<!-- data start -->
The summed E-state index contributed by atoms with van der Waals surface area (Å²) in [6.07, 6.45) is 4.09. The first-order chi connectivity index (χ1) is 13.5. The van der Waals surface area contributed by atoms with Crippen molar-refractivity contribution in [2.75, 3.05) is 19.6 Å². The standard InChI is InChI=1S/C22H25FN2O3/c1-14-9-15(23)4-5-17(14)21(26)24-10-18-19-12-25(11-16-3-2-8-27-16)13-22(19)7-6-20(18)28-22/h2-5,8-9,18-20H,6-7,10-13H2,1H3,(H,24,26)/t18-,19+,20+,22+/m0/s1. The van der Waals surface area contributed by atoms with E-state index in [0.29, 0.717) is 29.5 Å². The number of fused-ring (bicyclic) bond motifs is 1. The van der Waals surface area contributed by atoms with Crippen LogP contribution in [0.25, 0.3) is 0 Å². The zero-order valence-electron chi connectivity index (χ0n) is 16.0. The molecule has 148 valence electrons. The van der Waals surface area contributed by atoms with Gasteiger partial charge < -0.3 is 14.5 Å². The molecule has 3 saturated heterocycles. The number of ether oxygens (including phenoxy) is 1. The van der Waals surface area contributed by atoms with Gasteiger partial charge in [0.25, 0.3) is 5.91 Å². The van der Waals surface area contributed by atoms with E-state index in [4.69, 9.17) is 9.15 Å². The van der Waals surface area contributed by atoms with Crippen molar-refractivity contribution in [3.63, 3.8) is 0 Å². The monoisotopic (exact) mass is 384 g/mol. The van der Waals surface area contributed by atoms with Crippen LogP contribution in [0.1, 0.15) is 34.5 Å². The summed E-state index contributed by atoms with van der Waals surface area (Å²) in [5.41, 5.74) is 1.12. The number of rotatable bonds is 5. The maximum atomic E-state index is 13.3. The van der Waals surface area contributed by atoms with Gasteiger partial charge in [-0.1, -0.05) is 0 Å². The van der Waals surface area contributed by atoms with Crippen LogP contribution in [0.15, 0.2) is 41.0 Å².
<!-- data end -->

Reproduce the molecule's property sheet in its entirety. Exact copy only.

The summed E-state index contributed by atoms with van der Waals surface area (Å²) in [6.07, 6.45) is 4.09. The first-order chi connectivity index (χ1) is 13.5. The van der Waals surface area contributed by atoms with Crippen molar-refractivity contribution in [2.75, 3.05) is 19.6 Å². The standard InChI is InChI=1S/C22H25FN2O3/c1-14-9-15(23)4-5-17(14)21(26)24-10-18-19-12-25(11-16-3-2-8-27-16)13-22(19)7-6-20(18)28-22/h2-5,8-9,18-20H,6-7,10-13H2,1H3,(H,24,26)/t18-,19+,20+,22+/m0/s1. The van der Waals surface area contributed by atoms with E-state index in [0.29, 0.717) is 29.5 Å². The number of fused-ring (bicyclic) bond motifs is 1. The van der Waals surface area contributed by atoms with Crippen LogP contribution in [0.25, 0.3) is 0 Å². The zero-order valence-electron chi connectivity index (χ0n) is 16.0. The molecule has 148 valence electrons. The van der Waals surface area contributed by atoms with Gasteiger partial charge < -0.3 is 14.5 Å². The molecule has 3 saturated heterocycles. The number of ether oxygens (including phenoxy) is 1. The van der Waals surface area contributed by atoms with Gasteiger partial charge in [0.25, 0.3) is 5.91 Å². The van der Waals surface area contributed by atoms with E-state index in [4.69, 9.17) is 9.15 Å². The van der Waals surface area contributed by atoms with Crippen molar-refractivity contribution in [3.63, 3.8) is 0 Å². The monoisotopic (exact) mass is 384 g/mol. The van der Waals surface area contributed by atoms with Crippen LogP contribution in [0.1, 0.15) is 34.5 Å². The summed E-state index contributed by atoms with van der Waals surface area (Å²) in [5.41, 5.74) is 1.12. The number of rotatable bonds is 5. The maximum atomic E-state index is 13.3. The van der Waals surface area contributed by atoms with Gasteiger partial charge in [-0.1, -0.05) is 0 Å². The van der Waals surface area contributed by atoms with Crippen LogP contribution in [0.15, 0.2) is 41.0 Å².